US Calls for Taiwan to Set Limit for Ractopamine in Pork

US & TAIWAN - The United States has continued to urge Taiwan to establish a maximum residue level (MRL) for the beta-agonist, ractopamine, in pork.
calendar icon 7 March 2014
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The 2014 US Trade Policy Agenda, prepared by the Office of the United States Trade Representative (USTR), said that establishment of an MRL for ractopamine use in beef in September 2012 by Taiwan authorities was “an important step in rebuilding confidence in Taiwan as a reliable trading partner.”

According to sources in China, Taiwan has not established an MRL for ractopamine in pork.

The agenda stressed that ractopamine, a feed additive that improves feed efficiency, is approved in the US and many other countries. But Taiwan had maintained an import ban on beef and pork products containing traces of ractopamine “despite conducting a risk assessment that found no health risk.”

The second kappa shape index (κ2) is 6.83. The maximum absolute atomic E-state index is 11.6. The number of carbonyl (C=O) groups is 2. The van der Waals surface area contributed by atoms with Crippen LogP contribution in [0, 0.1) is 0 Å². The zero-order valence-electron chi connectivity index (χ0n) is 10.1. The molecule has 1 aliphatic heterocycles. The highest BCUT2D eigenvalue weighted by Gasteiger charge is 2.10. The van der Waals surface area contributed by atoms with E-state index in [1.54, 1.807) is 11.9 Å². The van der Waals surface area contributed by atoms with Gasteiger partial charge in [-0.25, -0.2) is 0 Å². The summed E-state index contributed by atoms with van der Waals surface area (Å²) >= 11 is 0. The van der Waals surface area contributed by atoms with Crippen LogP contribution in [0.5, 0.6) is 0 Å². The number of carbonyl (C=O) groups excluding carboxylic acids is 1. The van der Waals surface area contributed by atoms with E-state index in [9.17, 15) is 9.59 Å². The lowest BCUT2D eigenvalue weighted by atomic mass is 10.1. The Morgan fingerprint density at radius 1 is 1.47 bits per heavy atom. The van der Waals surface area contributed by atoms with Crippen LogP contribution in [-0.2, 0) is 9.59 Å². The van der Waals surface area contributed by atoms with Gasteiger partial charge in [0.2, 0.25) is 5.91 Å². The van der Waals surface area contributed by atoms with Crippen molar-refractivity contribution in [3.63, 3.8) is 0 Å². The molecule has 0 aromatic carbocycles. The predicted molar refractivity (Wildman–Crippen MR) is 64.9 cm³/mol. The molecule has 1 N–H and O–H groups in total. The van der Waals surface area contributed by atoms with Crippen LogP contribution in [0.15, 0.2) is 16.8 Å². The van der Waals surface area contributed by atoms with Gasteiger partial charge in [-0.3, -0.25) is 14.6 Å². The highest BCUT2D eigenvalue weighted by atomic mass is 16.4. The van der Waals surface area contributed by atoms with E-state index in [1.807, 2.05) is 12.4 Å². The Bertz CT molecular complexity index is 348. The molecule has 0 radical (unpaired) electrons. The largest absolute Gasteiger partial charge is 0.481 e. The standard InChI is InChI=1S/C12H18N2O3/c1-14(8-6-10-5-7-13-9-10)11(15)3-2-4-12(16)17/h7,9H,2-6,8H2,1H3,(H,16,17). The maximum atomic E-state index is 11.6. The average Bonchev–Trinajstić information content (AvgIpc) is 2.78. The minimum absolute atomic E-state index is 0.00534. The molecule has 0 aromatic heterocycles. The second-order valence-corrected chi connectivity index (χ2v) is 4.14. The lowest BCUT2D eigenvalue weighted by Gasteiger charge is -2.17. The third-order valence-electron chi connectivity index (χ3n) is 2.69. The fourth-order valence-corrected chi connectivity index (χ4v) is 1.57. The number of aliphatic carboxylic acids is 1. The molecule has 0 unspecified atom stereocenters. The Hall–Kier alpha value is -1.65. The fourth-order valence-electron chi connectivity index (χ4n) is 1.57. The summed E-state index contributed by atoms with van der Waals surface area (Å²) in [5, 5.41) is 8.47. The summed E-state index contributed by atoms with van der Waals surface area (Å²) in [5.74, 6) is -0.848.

Washington will continue to engage Taipei closely this year to seek resolution of these and other high-priority policy concerns, it added.

Meanwhile, the agenda said Taiwan's investment climate “lacks the transparency and predictability necessary to attract and maintain foreign investment,” especially in financial services.

This has led to “rejections of investment deals, excessive delays and a low level of investment in the private equity sector.”

The US will continue to use the Investment Working Group to urge progress by Taiwan authorities to provide a more welcoming and predictable environment for foreign investment, it noted.

Asked to comment, the Cabinet-level Council of Agriculture (COA) commented that the government welcomes the import of US pork.

However, it currently has no immediate plan to lift its zero-tolerance policy against ractopamine use in pork products and will not set an MRL for the additive in pork, according to the COA.

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